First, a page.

Reward for lost Kraken!
Join Date: Apr 2006
Thanked 137 Times in 134 Posts
Rep Power: 11
Nick, to put it in local terms, if you are moving to LI you will be in NY but you won't be in NY at all. Since Long Island (part of which is in NYC and part of which was once part of NYC, although neither wises to admit this) is "in" NY about the same way that Wheaton is "in" Chicago......
Where you plan to commute to is going to make a difference in where it is practical to keep a boat. Despite our rash of warm winters, it was not unusual for major parts of the local waterways to freeze up in the winter, that's one reason liveaboards are not common here. The few places where you can tend to be tucked into odd corners.
And, did you get your visa yet? Our annual quota on mainlanders coming out for 2008 is already filled, if you don't have a visa they won't let you on the island. [vbg]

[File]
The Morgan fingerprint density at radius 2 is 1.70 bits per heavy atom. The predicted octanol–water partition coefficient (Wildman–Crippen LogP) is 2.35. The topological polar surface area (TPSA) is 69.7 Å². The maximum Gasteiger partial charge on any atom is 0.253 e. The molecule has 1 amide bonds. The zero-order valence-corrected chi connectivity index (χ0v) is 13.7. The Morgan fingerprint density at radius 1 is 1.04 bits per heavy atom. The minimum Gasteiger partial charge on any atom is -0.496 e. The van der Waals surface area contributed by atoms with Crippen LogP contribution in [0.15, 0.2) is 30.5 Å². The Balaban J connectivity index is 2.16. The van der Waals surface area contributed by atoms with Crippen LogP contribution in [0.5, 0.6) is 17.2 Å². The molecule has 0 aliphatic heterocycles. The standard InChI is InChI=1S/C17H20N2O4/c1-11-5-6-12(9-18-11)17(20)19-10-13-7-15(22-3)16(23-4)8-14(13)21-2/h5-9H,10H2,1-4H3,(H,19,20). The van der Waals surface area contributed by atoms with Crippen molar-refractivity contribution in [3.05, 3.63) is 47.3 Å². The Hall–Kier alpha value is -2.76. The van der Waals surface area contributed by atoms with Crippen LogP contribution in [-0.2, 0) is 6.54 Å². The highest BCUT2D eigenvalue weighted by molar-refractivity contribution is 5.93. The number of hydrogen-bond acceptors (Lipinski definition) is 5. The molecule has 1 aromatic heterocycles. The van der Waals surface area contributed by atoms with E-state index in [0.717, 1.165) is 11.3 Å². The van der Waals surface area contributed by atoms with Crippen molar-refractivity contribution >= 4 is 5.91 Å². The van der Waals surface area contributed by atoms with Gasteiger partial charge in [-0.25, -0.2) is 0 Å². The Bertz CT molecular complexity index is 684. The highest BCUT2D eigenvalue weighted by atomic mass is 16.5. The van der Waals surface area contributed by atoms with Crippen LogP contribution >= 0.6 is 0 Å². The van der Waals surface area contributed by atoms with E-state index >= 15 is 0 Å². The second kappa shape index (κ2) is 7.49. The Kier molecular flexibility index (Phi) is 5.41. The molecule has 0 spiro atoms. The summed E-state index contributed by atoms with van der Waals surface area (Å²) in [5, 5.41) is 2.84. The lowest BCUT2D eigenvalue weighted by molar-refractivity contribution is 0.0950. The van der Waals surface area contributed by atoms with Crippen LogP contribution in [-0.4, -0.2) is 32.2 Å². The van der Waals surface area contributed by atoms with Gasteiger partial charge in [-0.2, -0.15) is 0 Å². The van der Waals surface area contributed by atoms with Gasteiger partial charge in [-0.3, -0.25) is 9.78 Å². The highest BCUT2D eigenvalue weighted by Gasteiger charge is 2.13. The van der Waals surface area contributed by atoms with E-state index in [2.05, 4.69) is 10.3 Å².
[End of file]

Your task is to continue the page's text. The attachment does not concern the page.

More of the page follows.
Seriously though...NY/LI wx can be brutal, in July and August air conditioning for the combined heat and humidity is not optional. Temps from November to April can range from the 70's down to the sub-teens, you will get a mix of those that has only become more erratic in recent years. Nothing like the nasty lake winds you get in Chicago, but enough to make living on a small sailboat something to really think over.
Marinas here take payments the same way they do pretty much everywhere in the US: Up front, by the month, or the annual or "seasonal" contract for the discount rates. There is no "luxury tax" but you will pay sales and income taxes, and once your boat has been in the navigable waters of NY for 90 days, on the 91st day it had better be locally registered with any applicable taxes paid, or it is subject to arrest. Tax men in the Northeast in general tend to be humourless fellows. Your income tax rates will also be radically different depending on whether you reside in NYC, LI, or other parts of NY.